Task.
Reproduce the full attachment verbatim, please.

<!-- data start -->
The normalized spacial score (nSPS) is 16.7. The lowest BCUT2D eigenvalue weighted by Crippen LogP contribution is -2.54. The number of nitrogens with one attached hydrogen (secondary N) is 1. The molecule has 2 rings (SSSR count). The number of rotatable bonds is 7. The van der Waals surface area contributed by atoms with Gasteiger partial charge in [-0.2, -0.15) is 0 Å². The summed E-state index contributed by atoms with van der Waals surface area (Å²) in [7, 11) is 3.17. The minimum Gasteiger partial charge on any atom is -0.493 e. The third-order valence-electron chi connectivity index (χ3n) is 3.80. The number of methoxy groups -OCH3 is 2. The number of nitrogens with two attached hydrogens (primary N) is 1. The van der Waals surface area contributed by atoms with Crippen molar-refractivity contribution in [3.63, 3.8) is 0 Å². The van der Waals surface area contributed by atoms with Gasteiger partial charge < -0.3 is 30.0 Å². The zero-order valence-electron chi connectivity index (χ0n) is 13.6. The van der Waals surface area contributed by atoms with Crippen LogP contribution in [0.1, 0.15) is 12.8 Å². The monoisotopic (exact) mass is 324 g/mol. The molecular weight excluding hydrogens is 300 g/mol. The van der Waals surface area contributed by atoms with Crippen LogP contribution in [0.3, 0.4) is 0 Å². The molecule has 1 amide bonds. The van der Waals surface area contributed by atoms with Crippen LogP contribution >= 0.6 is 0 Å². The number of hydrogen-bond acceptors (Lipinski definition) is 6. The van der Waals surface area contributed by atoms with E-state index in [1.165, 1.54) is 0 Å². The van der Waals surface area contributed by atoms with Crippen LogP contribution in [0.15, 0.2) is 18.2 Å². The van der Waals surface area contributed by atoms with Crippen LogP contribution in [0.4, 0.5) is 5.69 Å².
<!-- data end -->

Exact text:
The normalized spacial score (nSPS) is 16.7. The lowest BCUT2D eigenvalue weighted by Crippen LogP contribution is -2.54. The number of nitrogens with one attached hydrogen (secondary N) is 1. The molecule has 2 rings (SSSR count). The number of rotatable bonds is 7. The van der Waals surface area contributed by atoms with Gasteiger partial charge in [-0.2, -0.15) is 0 Å². The summed E-state index contributed by atoms with van der Waals surface area (Å²) in [7, 11) is 3.17. The minimum Gasteiger partial charge on any atom is -0.493 e. The third-order valence-electron chi connectivity index (χ3n) is 3.80. The number of methoxy groups -OCH3 is 2. The number of nitrogens with two attached hydrogens (primary N) is 1. The van der Waals surface area contributed by atoms with Crippen molar-refractivity contribution in [3.63, 3.8) is 0 Å². The van der Waals surface area contributed by atoms with Gasteiger partial charge < -0.3 is 30.0 Å². The zero-order valence-electron chi connectivity index (χ0n) is 13.6. The van der Waals surface area contributed by atoms with Crippen LogP contribution in [0.1, 0.15) is 12.8 Å². The monoisotopic (exact) mass is 324 g/mol. The molecular weight excluding hydrogens is 300 g/mol. The van der Waals surface area contributed by atoms with Crippen LogP contribution in [0.3, 0.4) is 0 Å². The molecule has 1 amide bonds. The van der Waals surface area contributed by atoms with Crippen LogP contribution >= 0.6 is 0 Å². The number of hydrogen-bond acceptors (Lipinski definition) is 6. The van der Waals surface area contributed by atoms with E-state index in [1.165, 1.54) is 0 Å². The van der Waals surface area contributed by atoms with Crippen LogP contribution in [0.15, 0.2) is 18.2 Å². The van der Waals surface area contributed by atoms with Crippen LogP contribution in [0.4, 0.5) is 5.69 Å².